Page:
Adults - Study smarter
You may be juggling a full-time job along with school, family, and a social life. Make the most out of study time you have!
Discover your learning style
Identify how you learn best - by seeing, hearing or hands-on. Use methods that work for your unique style.
Schedule study time
Make a weekly schedule identifying when you will study, and post that where you and your family can see it. This way you've made an "appointment" with yourself to study, and everyone knows about it.
Find a study area
Make sure this area is quiet, comfortable, and well lit. It should also provide some privacy and contain the materials you need.
Keep a "to-do" list
Update this to-do list daily or once a week, and circle or put a star by things that need to be done first. You can also use a "to-do" list to write down any worries or reminders to yourself that may distract you while you're studying. By writing these things down, you can clear your mind for studying.
Studying difficult subjects
Study difficult subjects and those you don't find very interesting first, when your energy level is higher. Don't put those off until it's midnight and you can only think about sleep.
Take regular breaks
Don't try to study for hours on end - you'll just become tired and less productive. Study for 45 minutes or so, then take a break.
Take time for review
Spend up to 15 minutes before class reviewing your notes and assignments, and spend up to 15 minutes after class looking over your notes from that day. This will make it easier to study and stay on track with assignments.
Get enough rest
You will be ready to concentrate when you want to study if you get enough sleep. You can’t learn as well or remember as much when you are tired.
Studying with children underfoot
Studying can be difficult when you have children at home. Try to balance your responsibilities as a student and as a parent. Here are some tips to consider, depending on the age and number of your children.
Put your child first
When you get home, put aside at least 10 to 15 minutes to spend entirely with your child. Ask about his day, give him a hug, or read a short book together. Then tell your child that you need 30 minutes to study before dinner. Your child will be more likely to leave you alone to study if he feels like he has come first.
Include your children
Include your children in your studying, if possible. Have them drill you using notecards you have created, or have them ask you questions you give them to help you study for tests. Children can learn to be good students in this process as well.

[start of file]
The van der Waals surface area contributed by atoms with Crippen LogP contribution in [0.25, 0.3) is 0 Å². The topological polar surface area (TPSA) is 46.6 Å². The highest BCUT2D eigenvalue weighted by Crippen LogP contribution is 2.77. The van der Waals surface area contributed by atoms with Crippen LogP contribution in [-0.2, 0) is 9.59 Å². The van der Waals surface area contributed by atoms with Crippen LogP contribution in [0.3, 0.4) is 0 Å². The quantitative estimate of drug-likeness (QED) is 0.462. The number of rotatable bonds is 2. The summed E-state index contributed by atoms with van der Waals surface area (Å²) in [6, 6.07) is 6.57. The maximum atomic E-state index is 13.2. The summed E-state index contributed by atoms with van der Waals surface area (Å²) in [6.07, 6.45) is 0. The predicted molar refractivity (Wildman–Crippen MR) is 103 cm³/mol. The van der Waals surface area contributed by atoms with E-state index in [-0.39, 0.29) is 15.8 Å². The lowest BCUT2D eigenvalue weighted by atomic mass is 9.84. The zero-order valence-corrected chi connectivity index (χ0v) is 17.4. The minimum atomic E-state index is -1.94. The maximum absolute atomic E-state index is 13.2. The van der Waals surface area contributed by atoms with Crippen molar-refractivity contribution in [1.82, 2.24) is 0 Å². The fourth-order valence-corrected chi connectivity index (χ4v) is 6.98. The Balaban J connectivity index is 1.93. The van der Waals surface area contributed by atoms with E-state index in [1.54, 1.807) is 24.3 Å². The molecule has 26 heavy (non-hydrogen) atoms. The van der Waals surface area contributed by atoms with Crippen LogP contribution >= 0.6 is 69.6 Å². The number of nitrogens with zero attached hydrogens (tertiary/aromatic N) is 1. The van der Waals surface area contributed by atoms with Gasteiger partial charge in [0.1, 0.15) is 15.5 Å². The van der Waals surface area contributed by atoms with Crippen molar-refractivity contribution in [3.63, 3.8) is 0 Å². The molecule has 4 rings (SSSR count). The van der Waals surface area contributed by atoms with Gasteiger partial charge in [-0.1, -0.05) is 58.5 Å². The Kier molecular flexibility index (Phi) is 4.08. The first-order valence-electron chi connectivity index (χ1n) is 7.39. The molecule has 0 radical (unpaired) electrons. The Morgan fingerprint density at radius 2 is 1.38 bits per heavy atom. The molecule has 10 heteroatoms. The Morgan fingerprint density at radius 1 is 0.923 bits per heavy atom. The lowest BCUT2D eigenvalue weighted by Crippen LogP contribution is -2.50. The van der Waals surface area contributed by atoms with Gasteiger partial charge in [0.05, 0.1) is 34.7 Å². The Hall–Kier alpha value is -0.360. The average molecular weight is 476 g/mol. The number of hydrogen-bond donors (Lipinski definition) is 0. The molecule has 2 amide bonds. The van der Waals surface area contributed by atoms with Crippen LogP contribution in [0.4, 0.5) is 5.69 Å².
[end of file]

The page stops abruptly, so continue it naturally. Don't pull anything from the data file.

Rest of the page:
Plan tasks ahead of time
Get out toys or games that allow your children to be creative, and set up a "work station" for them to use while you study. You can even offer rewards for getting an "assignment" done. Ask your child to play quietly while you get some work done. Using a kitchen timer can be a good way for him to keep track of the time. Afterwards, reward your child for playing quietly with some time together, reading a book or playing outside.
Childproof a room
Childproof a room in the house and allow your children to play freely with their favorite toys in this room while you study. Again, set a time limit, and reward your children for playing together quietly with a treat or a special activity.
Adjust your studying
Try to study in ways that allow for interruptions when you're with your children, like looking over your notes or skimming through a chapter, instead of doing work that requires more uninterrupted attention, like writing a paper. Save those kinds of tasks for when you're at school or after your children have gone to sleep.
Develop a routine
Develop a routine in which you study for certain periods of the evening. If children get used to the fact that you're studying from 7 to 8 p.m., for example, they'll be more likely to develop ways to play or to do their own homework during that time.
Ask for help
Ask other adults for help, as your classmates are likely to feel the same demands. Maybe you could take another student's children one evening, in exchange for that student taking your children on another day. This way you both get homework done while knowing your children are well-supervised.